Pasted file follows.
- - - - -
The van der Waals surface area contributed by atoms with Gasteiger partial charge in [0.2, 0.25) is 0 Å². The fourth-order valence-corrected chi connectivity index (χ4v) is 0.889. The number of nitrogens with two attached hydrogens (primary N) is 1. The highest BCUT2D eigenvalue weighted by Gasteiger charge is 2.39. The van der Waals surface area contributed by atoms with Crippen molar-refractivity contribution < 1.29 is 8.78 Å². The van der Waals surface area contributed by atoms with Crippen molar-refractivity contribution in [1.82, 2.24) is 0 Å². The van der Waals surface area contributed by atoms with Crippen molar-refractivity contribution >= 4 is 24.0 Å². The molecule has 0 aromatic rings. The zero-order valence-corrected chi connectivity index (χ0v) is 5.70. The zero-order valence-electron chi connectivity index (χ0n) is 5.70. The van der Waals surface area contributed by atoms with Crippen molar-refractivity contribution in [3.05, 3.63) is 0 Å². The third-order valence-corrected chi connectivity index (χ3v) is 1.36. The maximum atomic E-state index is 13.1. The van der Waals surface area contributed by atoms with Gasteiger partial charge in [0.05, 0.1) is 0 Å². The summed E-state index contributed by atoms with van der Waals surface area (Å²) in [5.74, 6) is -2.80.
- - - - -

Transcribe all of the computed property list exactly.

The van der Waals surface area contributed by atoms with Gasteiger partial charge in [0.2, 0.25) is 0 Å². The fourth-order valence-corrected chi connectivity index (χ4v) is 0.889. The number of nitrogens with two attached hydrogens (primary N) is 1. The highest BCUT2D eigenvalue weighted by Gasteiger charge is 2.39. The van der Waals surface area contributed by atoms with Crippen molar-refractivity contribution < 1.29 is 8.78 Å². The van der Waals surface area contributed by atoms with Crippen molar-refractivity contribution in [1.82, 2.24) is 0 Å². The van der Waals surface area contributed by atoms with Crippen molar-refractivity contribution >= 4 is 24.0 Å². The molecule has 0 aromatic rings. The zero-order valence-corrected chi connectivity index (χ0v) is 5.70. The zero-order valence-electron chi connectivity index (χ0n) is 5.70. The van der Waals surface area contributed by atoms with Crippen molar-refractivity contribution in [3.05, 3.63) is 0 Å². The third-order valence-corrected chi connectivity index (χ3v) is 1.36. The maximum atomic E-state index is 13.1. The van der Waals surface area contributed by atoms with Gasteiger partial charge in [0.05, 0.1) is 0 Å². The summed E-state index contributed by atoms with van der Waals surface area (Å²) in [5.74, 6) is -2.80.